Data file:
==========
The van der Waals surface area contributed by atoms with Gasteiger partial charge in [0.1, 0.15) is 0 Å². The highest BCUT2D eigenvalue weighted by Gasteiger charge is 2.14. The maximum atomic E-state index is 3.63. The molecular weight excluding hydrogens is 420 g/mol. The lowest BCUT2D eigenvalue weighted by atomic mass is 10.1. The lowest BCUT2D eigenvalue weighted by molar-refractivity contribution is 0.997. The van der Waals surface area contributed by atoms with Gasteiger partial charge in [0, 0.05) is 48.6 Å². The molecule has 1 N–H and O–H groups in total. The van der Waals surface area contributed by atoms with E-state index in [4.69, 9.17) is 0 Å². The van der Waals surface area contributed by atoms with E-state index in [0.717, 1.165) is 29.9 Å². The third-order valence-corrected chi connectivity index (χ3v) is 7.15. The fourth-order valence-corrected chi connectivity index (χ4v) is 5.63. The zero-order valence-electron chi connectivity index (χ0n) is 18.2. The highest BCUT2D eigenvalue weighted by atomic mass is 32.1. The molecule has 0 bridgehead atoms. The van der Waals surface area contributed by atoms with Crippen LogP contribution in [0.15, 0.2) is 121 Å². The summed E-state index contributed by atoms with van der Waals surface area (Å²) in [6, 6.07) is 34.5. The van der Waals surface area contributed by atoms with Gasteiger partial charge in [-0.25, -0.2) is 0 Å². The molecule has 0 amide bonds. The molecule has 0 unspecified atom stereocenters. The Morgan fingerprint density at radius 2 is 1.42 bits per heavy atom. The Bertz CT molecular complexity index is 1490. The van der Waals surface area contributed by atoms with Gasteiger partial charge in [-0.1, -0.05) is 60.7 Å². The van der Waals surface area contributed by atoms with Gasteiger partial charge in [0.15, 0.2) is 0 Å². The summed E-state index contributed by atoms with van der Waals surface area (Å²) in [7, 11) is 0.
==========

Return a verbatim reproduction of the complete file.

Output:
The van der Waals surface area contributed by atoms with Gasteiger partial charge in [0.1, 0.15) is 0 Å². The highest BCUT2D eigenvalue weighted by Gasteiger charge is 2.14. The maximum atomic E-state index is 3.63. The molecular weight excluding hydrogens is 420 g/mol. The lowest BCUT2D eigenvalue weighted by atomic mass is 10.1. The lowest BCUT2D eigenvalue weighted by molar-refractivity contribution is 0.997. The van der Waals surface area contributed by atoms with Gasteiger partial charge in [0, 0.05) is 48.6 Å². The molecule has 1 N–H and O–H groups in total. The van der Waals surface area contributed by atoms with E-state index in [4.69, 9.17) is 0 Å². The van der Waals surface area contributed by atoms with E-state index in [0.717, 1.165) is 29.9 Å². The third-order valence-corrected chi connectivity index (χ3v) is 7.15. The fourth-order valence-corrected chi connectivity index (χ4v) is 5.63. The zero-order valence-electron chi connectivity index (χ0n) is 18.2. The highest BCUT2D eigenvalue weighted by atomic mass is 32.1. The molecule has 0 bridgehead atoms. The van der Waals surface area contributed by atoms with Crippen LogP contribution in [0.15, 0.2) is 121 Å². The summed E-state index contributed by atoms with van der Waals surface area (Å²) in [6, 6.07) is 34.5. The van der Waals surface area contributed by atoms with Gasteiger partial charge in [-0.25, -0.2) is 0 Å². The molecule has 0 amide bonds. The molecule has 0 unspecified atom stereocenters. The Morgan fingerprint density at radius 2 is 1.42 bits per heavy atom. The Bertz CT molecular complexity index is 1490. The van der Waals surface area contributed by atoms with Gasteiger partial charge in [-0.1, -0.05) is 60.7 Å². The van der Waals surface area contributed by atoms with Gasteiger partial charge in [0.15, 0.2) is 0 Å². The summed E-state index contributed by atoms with van der Waals surface area (Å²) in [7, 11) is 0.